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, 31 (2), 96-103

Varicella Virus Vaccination in the United States


Varicella Virus Vaccination in the United States

Jana Shaw et al. Viral Immunol.


Varicella zoster virus (VZV) is the cause of chickenpox (varicella) and shingles (zoster), and was once responsible for over 4 million infections in the United States annually. The development of a live attenuated VZV vaccine was initially viewed with extreme skepticism. Nonetheless, a VZV vaccine was developed in the 1970s by Takahashi and his colleagues in Japan and was eventually licensed in the US. It is now known to be one of the safest and most effective vaccines available and is administered worldwide. Here are described important factors that contributed to the successful research and licensure of the highly successful VZV vaccine.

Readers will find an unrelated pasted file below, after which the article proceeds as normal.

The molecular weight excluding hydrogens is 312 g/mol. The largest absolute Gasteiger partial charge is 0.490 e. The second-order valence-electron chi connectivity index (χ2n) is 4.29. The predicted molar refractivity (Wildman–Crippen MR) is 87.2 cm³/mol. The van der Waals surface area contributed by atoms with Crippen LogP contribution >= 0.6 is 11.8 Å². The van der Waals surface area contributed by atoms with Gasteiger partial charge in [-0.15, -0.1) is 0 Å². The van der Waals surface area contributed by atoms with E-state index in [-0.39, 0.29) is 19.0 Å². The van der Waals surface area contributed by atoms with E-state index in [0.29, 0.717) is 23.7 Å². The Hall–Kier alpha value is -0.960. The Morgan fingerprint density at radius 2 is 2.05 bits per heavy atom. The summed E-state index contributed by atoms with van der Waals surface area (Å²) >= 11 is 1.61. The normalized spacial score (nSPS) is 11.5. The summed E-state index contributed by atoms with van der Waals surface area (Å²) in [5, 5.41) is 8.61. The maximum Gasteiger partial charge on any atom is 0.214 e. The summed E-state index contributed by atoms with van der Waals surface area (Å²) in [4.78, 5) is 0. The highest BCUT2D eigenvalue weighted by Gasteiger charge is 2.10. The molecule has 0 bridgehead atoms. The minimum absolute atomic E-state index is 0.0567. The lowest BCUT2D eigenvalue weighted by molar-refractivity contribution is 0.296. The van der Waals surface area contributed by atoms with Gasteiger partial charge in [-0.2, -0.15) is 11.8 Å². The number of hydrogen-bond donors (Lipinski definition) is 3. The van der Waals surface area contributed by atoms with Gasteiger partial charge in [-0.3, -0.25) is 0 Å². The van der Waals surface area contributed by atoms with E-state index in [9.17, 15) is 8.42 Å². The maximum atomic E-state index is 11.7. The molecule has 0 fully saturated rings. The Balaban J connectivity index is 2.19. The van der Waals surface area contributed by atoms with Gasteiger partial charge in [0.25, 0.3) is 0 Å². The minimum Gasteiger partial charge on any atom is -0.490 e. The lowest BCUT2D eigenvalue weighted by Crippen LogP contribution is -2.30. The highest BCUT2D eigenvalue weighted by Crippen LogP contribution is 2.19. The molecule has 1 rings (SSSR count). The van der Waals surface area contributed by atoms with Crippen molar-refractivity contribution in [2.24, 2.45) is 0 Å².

Keywords: latent virus; varicella vaccine; varicella zoster virus.

Conflict of interest statement

Dr. Gershon consults when invited for Merck and GSK. She has NIH funding to study VZV. No competing financial interests exist.


<b>FIG. 1.</b>
FIG. 1.
Diagram of VZV infection illustrating time, immunity, and zoster following onset of varicella in childhood. Boosts in immunity occur after exogenous re-exposure to VZV and also after periodic reactivations (which are often asymptomatic) of the virus over time. With increasing age, immunity fails to control reactivating VZV, resulting in clinical zoster. Zoster then further boosts immunity. VZV, varicella zoster virus.
<b>FIG. 2.</b>
FIG. 2.
Varicella incidence per 100,000 population* in states that have reported varicella cases to CDC annually before implementation of the varicella vaccination program—Illinois, Michigan, Texas, and West Virginia, 1990–2014. Source: Lopez et al. (41).

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